Having spent eleven chapters giving us a firm theological footing so that we will understand the situation without God and all God has done for us in Christ, Paul moves on to the practical application of this in everyday living. The chapters are linked with that vital word ‘therefore’ (I hear a former pastor’s words echoing through the ages: “every time you see a ‘therefore’ in the Bible, you know it’s there for a reason!”) We really must not divorce the ‘theoretical’ from the ‘practical’.

There are many branches of mathematics, but these are often divided into ‘pure’ maths and ‘applied’ maths – this same idea of ‘theory’ and ‘practice’. Pure maths can, like theology, end up very abstract and philosophical. But life involves nitty-gritty as well as theory and Paul is keen to show us how the two strands fit together.

“Therefore, I urge you, brothers and sisters, in view of God’s mercy, to offer your bodies as a living sacrifice, holy and pleasing to God—this is your true and proper worship.” (Rom 12:1)

“So here’s what I want you to do, God helping you: Take your everyday, ordinary life—your sleeping, eating, going-to-work, and walking-around life—and place it before God as an offering. Embracing what God does for you is the best thing you can do for him.” (Rom 12:1, The Message)

The first thing we considered was the word ‘urge’. Paul is not commanding the Romans to do this; God so often is looking for a heartfelt response, not a robot-like obedience that has no choices. In view of all that we have learned about God’s love, grace, mercy and provision, however, the logical, rational, reasonable and sensible response is to offer our whole lives to Him. As Jim Eliot, the missionary to Ecuador who lost his life there, is reputed to have said, “He is no fool who gives what he cannot keep to gain that which he cannot lose.” Everything we have comes from God, even life itself. We have nothing really to cling on to, despite our illusions. All we have is the now of today to offer ourselves in service to Him.

God’s into the business of recycling! Long before this became fashionable (or expedient) to do, God has been taking ‘broken, shattered pieces’ and making them ‘more beautiful than I have ever known’ (Aaron Shust, ‘Long Live the King’). The old way of living, with its sin-tainted bias, is cleansed by God and our parts offered to Him (Rom 6:13). We are now set apart for God. The idea of ‘living sacrifices’ is memorable, for sacrifices in the Old Testament were always dead. But this is the very idea that Paul has explored earlier in Romans (notably chapter 6), that we are now dead to sin but alive to Christ. God does not waste anything!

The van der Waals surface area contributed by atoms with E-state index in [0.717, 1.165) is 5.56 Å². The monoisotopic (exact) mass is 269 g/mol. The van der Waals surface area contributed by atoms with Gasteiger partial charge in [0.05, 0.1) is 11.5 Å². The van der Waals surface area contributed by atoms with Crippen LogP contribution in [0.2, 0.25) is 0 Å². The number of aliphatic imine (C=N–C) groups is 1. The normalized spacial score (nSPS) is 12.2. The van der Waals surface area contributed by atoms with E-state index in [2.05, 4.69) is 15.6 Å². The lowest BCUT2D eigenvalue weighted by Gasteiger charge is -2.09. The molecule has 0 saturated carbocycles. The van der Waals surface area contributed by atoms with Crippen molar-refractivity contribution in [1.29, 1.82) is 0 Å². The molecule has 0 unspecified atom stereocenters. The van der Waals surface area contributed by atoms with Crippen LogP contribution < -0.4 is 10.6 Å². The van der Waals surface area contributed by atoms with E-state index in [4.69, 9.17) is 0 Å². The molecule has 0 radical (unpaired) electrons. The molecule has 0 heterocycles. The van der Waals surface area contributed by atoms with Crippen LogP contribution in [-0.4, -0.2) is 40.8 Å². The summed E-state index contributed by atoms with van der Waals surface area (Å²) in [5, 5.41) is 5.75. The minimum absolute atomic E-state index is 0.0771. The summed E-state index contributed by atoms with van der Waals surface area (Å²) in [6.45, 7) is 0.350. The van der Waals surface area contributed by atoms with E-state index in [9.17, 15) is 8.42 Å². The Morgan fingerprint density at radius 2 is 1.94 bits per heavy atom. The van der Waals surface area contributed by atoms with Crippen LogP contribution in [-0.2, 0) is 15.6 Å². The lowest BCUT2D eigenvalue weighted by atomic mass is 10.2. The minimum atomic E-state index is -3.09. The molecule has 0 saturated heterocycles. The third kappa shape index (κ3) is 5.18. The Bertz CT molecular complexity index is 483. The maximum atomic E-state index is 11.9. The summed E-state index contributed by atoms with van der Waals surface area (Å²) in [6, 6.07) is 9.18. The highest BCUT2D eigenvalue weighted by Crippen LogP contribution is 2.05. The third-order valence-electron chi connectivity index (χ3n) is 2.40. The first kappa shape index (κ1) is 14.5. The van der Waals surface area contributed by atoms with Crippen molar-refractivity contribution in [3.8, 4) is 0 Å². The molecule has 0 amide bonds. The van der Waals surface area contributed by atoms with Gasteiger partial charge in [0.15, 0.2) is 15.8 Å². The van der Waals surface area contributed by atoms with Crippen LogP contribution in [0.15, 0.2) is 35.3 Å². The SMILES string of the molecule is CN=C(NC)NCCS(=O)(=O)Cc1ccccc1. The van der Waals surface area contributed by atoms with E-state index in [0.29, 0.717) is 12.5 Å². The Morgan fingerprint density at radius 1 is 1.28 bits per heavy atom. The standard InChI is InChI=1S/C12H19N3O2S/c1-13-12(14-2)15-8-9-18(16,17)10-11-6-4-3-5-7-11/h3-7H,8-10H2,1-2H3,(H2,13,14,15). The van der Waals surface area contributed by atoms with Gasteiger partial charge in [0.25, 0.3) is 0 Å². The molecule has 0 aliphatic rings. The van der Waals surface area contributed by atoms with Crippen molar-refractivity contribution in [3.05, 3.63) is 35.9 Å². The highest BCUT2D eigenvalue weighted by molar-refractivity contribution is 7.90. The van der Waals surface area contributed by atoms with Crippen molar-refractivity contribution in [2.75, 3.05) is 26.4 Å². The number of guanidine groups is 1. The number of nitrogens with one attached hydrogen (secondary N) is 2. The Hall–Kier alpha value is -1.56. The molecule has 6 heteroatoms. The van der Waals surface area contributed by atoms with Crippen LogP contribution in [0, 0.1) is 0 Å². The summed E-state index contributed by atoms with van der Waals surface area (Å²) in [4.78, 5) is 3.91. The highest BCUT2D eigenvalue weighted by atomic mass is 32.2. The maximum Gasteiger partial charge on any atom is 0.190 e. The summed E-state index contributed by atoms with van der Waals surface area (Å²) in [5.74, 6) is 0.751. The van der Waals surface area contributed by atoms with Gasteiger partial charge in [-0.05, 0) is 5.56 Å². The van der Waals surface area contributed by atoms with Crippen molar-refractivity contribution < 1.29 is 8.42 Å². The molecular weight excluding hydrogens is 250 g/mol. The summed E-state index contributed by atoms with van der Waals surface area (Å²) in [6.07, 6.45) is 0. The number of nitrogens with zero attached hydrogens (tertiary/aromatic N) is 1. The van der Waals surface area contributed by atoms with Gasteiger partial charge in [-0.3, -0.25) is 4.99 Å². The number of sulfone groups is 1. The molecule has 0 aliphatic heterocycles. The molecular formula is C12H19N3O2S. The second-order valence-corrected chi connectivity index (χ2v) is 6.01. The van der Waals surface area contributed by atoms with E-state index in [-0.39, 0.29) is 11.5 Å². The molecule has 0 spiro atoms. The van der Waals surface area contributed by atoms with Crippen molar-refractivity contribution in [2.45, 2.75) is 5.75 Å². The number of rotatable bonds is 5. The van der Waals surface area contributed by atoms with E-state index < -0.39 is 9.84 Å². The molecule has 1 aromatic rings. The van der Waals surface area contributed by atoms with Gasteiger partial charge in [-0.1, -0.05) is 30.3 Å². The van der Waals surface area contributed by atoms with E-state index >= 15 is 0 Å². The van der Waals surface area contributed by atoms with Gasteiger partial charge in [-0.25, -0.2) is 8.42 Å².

‘True and proper worship’, ‘spiritual act of worship’, ‘reasonable worship’
… all of these phrases convey the life-changing idea that worship means everything we do and are, offered to God. The rest of Romans will explore this in depth: what does this look like in the life of a believer? Is it just what we do in church? Emphatically not! It may be connected to ceremonies, songs, liturgy and celebration, but it is far more than these things. ‘Worship’ (also translated ‘service’) is our offering to God, and what we offer is our whole lives, our very beings.

As the Frances Havergal hymn goes,
“Take my life and let it be
Consecrated, Lord, to Thee.
Take my moments and my days,
Let them flow in endless praise.”

Or, as the Tim Hughes’ song reminds us, God is in everything:
“God in my living
There in my breathing
God in my waking
God in my sleeping
God in my resting
There in my working
God in my thinking
God in my speaking

God in my hoping
There in my dreaming
God in my watching
God in my waiting
God in my laughing
There in my weeping
God in my hurting
God in my healing”